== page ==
Thursday, November 06, 2008

What Survivorman Has in Common with Me

I’m so amped that the new season of “Survivorman” premieres tomorrow! Ah Les, it’s been too long since we got to see you starving and struggling in some new inhospitable environment. Swoon. LOL
So in honor of this auspicious event, I wanted to share with you some very cool Les Stroud lore I discovered in a recent interview. The October Studio Monthly magazine included an article by Les entitled “Backwoods Warrior” that focuses on the filmmaking aspect of his career. (For those of you living under a rock, Les films his show all by himself. But of course, if you’re living under a rock, you really ought to be watching the show for survival tips.) I took particular interest in a paragraph in which Les talked about his motivation in making “Survivorman” as good as it is:

I sat down and meditated (call it whatever you want) on the fact that I had to make this film/this day/this next scene compelling, beautiful and inspirational. There may only be one viewer, but you owe them a great show. When you present a film or any other creative endeavor you take on, you’re asking each audience member to take an hour or more out of his or her life to watch what you did. What right do I have to ask that of them, if I haven’t put everything I possibly could have into this production? Surely they have any number of other things they could be doing with that hour. I owe it to them to put all my passion into what I’m presenting.

Wow, Les, this sums up exactly how I feel about writing romance fiction! Well, writing anything, really, including this blog.

I recently read a blog post on a website for fiction readers that took a very opposite tack. The blog writer took umbrage when an editor suggested some changes to the grammar and structure of one of his posts. His thesis was that his blog was a window into his head, and therefore it ought to be whatever he wanted, without regard to the readers’ interest or understanding.

That attitude kinda frosts my cookies, friends. I have no problem with doing that in my own journal, which is read by no one but me, but when you put writing on a public forum, you thereby invite others to read it. If you don’t care that you may be wasting their time, if you make no effort to be concise and comprehensible, then to me that is putting yourself above others. There’s enough of that in human society without encouraging such an attitude, if you ask me.

I’ve seen that same thing occur recently in other art forms. Case in point: I watched a cake-making competition the other day in which the assignment was to make a haunted house cake. One of the contestants created an ugly abstract mess that she considered “art.” She pooh-poohed the judges’ negative reaction and said they were “unqualified to judge such a contest.”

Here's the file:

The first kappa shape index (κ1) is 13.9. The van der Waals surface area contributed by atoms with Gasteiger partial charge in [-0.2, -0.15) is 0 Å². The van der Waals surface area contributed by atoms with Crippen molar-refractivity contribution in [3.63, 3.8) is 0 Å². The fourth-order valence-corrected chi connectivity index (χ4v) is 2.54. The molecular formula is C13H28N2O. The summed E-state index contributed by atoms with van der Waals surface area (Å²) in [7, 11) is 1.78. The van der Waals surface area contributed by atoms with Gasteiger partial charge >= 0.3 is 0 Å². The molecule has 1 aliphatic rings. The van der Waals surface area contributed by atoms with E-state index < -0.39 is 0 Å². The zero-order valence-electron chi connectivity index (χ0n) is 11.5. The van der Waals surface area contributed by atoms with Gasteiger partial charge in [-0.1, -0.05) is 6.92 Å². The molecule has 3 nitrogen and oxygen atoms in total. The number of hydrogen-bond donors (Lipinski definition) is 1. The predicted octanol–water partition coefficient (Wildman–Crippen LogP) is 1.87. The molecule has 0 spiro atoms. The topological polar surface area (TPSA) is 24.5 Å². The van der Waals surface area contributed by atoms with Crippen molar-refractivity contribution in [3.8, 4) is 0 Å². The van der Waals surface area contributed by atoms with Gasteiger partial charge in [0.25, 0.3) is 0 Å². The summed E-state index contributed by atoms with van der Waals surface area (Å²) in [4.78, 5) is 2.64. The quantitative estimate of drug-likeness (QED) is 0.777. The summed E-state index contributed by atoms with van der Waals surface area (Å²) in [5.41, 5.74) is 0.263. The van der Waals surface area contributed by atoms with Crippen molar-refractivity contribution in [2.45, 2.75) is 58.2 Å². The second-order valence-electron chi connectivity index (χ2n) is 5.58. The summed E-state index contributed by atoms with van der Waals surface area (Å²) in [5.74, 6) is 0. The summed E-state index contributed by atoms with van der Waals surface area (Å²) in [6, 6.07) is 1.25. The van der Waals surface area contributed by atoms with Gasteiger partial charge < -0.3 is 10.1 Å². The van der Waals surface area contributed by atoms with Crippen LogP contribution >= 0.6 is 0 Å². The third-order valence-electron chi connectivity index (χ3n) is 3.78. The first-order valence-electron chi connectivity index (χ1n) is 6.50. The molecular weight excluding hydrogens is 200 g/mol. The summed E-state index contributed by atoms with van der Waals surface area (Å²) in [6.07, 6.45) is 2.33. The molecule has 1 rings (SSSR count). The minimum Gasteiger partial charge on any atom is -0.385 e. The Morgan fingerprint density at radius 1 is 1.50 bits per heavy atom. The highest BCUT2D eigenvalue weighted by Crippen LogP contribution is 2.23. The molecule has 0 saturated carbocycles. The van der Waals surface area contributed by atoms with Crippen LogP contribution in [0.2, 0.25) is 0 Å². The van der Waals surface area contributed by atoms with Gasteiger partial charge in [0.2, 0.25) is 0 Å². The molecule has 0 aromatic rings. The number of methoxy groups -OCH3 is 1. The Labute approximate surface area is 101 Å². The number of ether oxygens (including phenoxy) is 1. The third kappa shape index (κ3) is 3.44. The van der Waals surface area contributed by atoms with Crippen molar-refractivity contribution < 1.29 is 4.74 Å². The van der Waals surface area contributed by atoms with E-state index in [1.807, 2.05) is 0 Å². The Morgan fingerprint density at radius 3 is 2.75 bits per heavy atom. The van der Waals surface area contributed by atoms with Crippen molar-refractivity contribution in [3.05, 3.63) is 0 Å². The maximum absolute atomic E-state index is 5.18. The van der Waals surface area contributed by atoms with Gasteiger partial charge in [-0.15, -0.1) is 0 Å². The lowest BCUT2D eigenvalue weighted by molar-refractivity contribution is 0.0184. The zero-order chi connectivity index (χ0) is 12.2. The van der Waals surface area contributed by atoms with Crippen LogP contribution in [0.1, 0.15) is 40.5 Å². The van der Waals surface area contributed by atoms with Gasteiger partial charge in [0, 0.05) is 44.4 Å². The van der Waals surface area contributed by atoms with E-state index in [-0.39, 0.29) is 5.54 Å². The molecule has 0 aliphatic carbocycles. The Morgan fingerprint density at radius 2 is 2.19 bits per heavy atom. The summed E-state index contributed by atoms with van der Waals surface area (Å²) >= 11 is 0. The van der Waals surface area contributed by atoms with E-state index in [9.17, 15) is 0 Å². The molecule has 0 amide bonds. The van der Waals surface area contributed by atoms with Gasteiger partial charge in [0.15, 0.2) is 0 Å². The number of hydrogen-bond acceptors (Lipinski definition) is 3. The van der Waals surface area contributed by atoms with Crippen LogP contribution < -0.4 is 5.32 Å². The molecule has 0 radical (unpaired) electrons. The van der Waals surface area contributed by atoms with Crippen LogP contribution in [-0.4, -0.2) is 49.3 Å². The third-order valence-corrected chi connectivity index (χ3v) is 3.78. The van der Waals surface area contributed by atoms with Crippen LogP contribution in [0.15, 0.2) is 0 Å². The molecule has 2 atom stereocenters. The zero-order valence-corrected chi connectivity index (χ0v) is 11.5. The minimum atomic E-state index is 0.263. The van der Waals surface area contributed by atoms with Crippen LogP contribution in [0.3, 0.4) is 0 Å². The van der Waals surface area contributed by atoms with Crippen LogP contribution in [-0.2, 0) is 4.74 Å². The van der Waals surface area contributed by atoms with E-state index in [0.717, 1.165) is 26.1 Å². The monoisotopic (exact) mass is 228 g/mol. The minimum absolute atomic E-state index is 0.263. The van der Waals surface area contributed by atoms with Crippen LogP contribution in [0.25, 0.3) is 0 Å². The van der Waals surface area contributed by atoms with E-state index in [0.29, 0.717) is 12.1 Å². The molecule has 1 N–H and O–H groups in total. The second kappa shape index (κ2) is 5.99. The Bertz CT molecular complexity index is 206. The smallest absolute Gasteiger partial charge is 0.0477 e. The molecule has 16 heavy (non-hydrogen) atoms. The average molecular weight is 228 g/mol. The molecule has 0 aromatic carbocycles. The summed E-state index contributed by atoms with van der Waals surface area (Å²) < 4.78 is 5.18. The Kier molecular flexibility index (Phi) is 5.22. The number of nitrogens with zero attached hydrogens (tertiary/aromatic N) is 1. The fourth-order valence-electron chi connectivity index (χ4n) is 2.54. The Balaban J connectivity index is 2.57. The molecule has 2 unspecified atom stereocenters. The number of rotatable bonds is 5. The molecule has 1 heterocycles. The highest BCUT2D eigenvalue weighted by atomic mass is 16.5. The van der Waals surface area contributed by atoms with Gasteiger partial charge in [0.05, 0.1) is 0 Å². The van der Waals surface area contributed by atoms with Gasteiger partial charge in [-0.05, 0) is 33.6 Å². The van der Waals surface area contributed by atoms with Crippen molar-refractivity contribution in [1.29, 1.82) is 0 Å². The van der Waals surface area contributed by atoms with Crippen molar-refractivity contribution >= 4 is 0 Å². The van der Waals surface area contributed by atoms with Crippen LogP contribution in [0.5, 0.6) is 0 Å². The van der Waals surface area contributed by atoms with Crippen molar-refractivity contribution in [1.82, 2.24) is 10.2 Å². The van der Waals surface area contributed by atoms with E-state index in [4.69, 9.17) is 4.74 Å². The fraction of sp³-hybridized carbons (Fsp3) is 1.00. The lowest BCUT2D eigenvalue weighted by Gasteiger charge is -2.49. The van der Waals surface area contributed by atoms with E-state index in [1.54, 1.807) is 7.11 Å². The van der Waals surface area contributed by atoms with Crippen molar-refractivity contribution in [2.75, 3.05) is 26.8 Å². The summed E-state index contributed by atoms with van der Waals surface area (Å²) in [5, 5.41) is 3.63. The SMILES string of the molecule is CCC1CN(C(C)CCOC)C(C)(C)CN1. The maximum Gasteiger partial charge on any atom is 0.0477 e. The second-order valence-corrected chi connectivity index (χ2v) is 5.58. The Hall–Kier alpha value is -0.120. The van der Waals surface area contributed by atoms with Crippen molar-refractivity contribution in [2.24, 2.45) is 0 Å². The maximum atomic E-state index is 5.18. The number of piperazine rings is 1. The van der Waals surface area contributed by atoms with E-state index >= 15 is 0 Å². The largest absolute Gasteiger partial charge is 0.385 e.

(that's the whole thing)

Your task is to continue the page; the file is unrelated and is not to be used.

Hey, sister, guess what? It was their contest! Communication is about the audience, not the “speaker,” and the goal is to get your message across as meaningfully as possible, not to express your individuality at all costs. You’re free to express your individuality in lots of ways—make that cake for yourself if you like. But in art, entertainment, and communication, your efforts are wasted unless at least a portion of the populace gets and enjoys you.

On the flip side, it doesn’t have to be everyone…it simply can’t be, people are too different. That’s the other thing I loved about Les’s statement: Even if there’s only one viewer, even if only one person reads your book or blog post, you owe it to them and to yourself to offer your best work.

I know, due to individual taste, not everyone is going to want to read a vampire romance. But when I wrote Bloodchained I did know that a lot of people like that genre, and that they deserved, in exchange for their reading time, a well-written novel. I kept that charge in mind throughout the process of writing, editing, and publishing the book. I, like Les, consider myself the servant of my readership, not the other way around.

And that’s how the deal works. Artists should never lose touch with the fact that communication is an exchange of currencies: your work for your audience’s money and time. If your ego loses touch with that principle, don’t be surprised if you, like the “cake artist” who came in last, end up with no one watching or listening.

But to end on a more positive note: The nice thing about having Les’s attitude about your work is that it really gets results. “Survivorman” is a moving and beautiful show because Les puts his heart in every episode. I hope you’ll tune in tomorrow night and see what I mean!


Miss Organizized said...

God knows my blog can be insanely boring to 100% of people out there, and when all I have is updates to my 101 List, I'm pretty apologetic. Interestingly enough, when I had more to say, it was usually because I was tortured by a love lost, and that didn't feel good. So like I said in my most recent post, in some cases, no news is good news! I do understand what you're saying though. You shouldn't waste people's time. Luckily I think only four people read my blog!

Diana Laurence said...

And LURVE your blog, Katesi! Your blog is personal, not like this one, which is supposed to be for the general public (or a certain portion thereof). People blogging for their own diary-like purposes are another story. In that case, anything goes. :-)

Miss Organizized said...

Well that's good :) I know that Monica/Tina just commented that they enjoy reading about my updates. I should consider myself lucky that I have the time and energy to keep at all these projects and stuff and thus be proud to update about it all!